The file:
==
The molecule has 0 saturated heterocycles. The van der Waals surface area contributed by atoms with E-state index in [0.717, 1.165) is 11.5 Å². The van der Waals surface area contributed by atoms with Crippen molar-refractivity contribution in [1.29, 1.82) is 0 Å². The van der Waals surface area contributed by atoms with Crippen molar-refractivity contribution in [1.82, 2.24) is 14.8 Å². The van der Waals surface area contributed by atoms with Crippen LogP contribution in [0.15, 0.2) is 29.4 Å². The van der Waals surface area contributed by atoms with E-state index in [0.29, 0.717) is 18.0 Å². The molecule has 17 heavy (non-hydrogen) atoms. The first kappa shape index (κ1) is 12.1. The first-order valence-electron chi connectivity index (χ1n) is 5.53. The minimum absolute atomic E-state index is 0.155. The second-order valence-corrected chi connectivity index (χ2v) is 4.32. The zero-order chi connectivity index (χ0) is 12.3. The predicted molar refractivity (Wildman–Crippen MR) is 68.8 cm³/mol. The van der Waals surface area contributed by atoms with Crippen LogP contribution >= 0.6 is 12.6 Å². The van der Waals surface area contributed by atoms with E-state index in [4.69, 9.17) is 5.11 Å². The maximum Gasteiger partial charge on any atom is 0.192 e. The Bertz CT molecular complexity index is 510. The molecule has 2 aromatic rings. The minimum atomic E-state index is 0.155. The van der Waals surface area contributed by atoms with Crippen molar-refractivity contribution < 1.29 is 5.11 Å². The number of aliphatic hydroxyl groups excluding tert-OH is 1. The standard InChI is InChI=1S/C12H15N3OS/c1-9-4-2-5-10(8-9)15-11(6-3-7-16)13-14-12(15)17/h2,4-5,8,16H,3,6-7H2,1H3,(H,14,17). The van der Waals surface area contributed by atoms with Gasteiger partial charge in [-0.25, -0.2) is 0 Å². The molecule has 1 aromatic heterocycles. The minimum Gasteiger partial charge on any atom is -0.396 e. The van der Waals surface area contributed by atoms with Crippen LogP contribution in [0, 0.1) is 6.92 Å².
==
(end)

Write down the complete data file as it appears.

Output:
The molecule has 0 saturated heterocycles. The van der Waals surface area contributed by atoms with E-state index in [0.717, 1.165) is 11.5 Å². The van der Waals surface area contributed by atoms with Crippen molar-refractivity contribution in [1.29, 1.82) is 0 Å². The van der Waals surface area contributed by atoms with Crippen molar-refractivity contribution in [1.82, 2.24) is 14.8 Å². The van der Waals surface area contributed by atoms with Crippen LogP contribution in [0.15, 0.2) is 29.4 Å². The van der Waals surface area contributed by atoms with E-state index in [0.29, 0.717) is 18.0 Å². The molecule has 17 heavy (non-hydrogen) atoms. The first kappa shape index (κ1) is 12.1. The first-order valence-electron chi connectivity index (χ1n) is 5.53. The minimum absolute atomic E-state index is 0.155. The second-order valence-corrected chi connectivity index (χ2v) is 4.32. The zero-order chi connectivity index (χ0) is 12.3. The predicted molar refractivity (Wildman–Crippen MR) is 68.8 cm³/mol. The van der Waals surface area contributed by atoms with Crippen LogP contribution >= 0.6 is 12.6 Å². The van der Waals surface area contributed by atoms with E-state index in [4.69, 9.17) is 5.11 Å². The maximum Gasteiger partial charge on any atom is 0.192 e. The Bertz CT molecular complexity index is 510. The molecule has 2 aromatic rings. The minimum atomic E-state index is 0.155. The van der Waals surface area contributed by atoms with Crippen molar-refractivity contribution < 1.29 is 5.11 Å². The number of aliphatic hydroxyl groups excluding tert-OH is 1. The standard InChI is InChI=1S/C12H15N3OS/c1-9-4-2-5-10(8-9)15-11(6-3-7-16)13-14-12(15)17/h2,4-5,8,16H,3,6-7H2,1H3,(H,14,17). The van der Waals surface area contributed by atoms with Gasteiger partial charge in [-0.25, -0.2) is 0 Å². The molecule has 1 aromatic heterocycles. The minimum Gasteiger partial charge on any atom is -0.396 e. The van der Waals surface area contributed by atoms with Crippen LogP contribution in [0, 0.1) is 6.92 Å².